Phineace is nearly six years old and a lively student from Kenya. He loves playing with his friends and with toys. His youthful mother was overjoyed when she gave birth to a handsome boy, and she named him Phineace, a name which she says would be close to her name (her name is Phanice). His mother works as a salesperson, selling solar panels. She is paid on commission, which results in limited income. Phineace has clubfoot of both feet. Clubfoot is a condition in which the foot is twisted out of shape, making even the wearing of shoes a problem. Phineace's clubfeet makes it difficult for him to walk. He loses his balance and often falls. Phineace and his mother visited our medical partner's care center, AIC CURE International Hospital, where the doctors determined they could help. Surgeons will perform clubfoot treatment on October 24. Our medical partner, African Mission Healthcare Foundation, is requesting $1,286 to fund Phineace's clubfoot repair. After treatment, Phineace hopefully will be able to stand upright, stop walking on tiptoes and no longer have to crawl to avoid falling. Hopefully, he will be able to walk well, run, play with his friends and continue with his education like other children. “I am appealing to the people of goodwill to help my son undergo surgery so that he can walk like other children,” Phineace’s mother told us.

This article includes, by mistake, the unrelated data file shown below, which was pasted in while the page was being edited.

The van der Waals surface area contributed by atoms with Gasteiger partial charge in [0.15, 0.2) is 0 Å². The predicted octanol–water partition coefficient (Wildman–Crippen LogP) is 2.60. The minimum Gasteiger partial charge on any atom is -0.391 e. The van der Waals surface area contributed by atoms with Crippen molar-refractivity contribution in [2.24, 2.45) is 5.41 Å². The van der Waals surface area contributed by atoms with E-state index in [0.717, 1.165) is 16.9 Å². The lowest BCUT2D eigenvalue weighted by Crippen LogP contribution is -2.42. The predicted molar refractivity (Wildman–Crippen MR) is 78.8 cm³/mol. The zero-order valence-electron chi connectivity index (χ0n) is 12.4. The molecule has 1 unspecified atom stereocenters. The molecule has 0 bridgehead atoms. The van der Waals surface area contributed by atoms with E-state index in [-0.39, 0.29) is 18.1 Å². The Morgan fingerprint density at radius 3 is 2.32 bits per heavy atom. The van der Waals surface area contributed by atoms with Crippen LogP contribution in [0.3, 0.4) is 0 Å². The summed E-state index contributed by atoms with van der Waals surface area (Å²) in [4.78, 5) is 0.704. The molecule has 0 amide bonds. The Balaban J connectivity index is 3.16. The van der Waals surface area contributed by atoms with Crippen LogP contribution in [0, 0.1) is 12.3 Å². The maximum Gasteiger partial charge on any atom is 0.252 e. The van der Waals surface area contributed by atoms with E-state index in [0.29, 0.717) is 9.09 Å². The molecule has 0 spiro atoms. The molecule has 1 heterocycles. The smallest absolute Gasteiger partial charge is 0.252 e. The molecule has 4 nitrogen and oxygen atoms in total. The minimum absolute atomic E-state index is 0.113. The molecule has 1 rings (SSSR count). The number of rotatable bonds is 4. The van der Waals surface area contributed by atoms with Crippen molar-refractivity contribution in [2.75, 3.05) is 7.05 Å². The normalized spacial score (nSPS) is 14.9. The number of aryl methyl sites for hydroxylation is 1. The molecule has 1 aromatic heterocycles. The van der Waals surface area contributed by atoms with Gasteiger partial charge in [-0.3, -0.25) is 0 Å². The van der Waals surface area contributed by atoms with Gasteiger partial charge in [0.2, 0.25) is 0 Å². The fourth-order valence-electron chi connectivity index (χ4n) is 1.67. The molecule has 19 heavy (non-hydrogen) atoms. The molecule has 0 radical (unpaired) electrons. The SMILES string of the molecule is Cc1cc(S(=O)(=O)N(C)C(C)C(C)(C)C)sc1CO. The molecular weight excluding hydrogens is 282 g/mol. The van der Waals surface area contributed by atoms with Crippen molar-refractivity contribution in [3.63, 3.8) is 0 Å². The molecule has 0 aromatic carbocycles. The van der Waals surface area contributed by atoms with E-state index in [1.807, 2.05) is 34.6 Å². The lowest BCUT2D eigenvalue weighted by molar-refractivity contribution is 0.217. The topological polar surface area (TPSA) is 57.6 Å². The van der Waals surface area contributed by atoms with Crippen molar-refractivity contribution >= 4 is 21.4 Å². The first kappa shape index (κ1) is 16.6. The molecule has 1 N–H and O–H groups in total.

Joseph is a 37-year-old, hard working man. He is married and a father of two children aged 7 and 2 years old. Joseph does casual work at construction sites, while his wife takes care of their young children. Unfortunately, on Friday, 24th March, as he was going home from work, Joseph was hit by a hit-and-run motorcyclist. An X-ray confirmed that he was injured on the right side of the body and sustained a closed fracture of his right humerus (upper arm bone). Joseph is in pain, and is unable to use his hand for work. Fortunately, surgeons at our medical partner can help. On April 6th, Joseph will undergo a fracture repair procedure, called an open reduction and internal fixation. He will heal, no longer be in pain and can resume working. Now, our medical partner, African Mission Healthcare Foundation, is requesting $1,049 to fund this procedure. Joseph lamented, “I am the only breadwinner of my family; they are all dependent on me. I am begging for help so that soon I can be well to continue supporting my family.”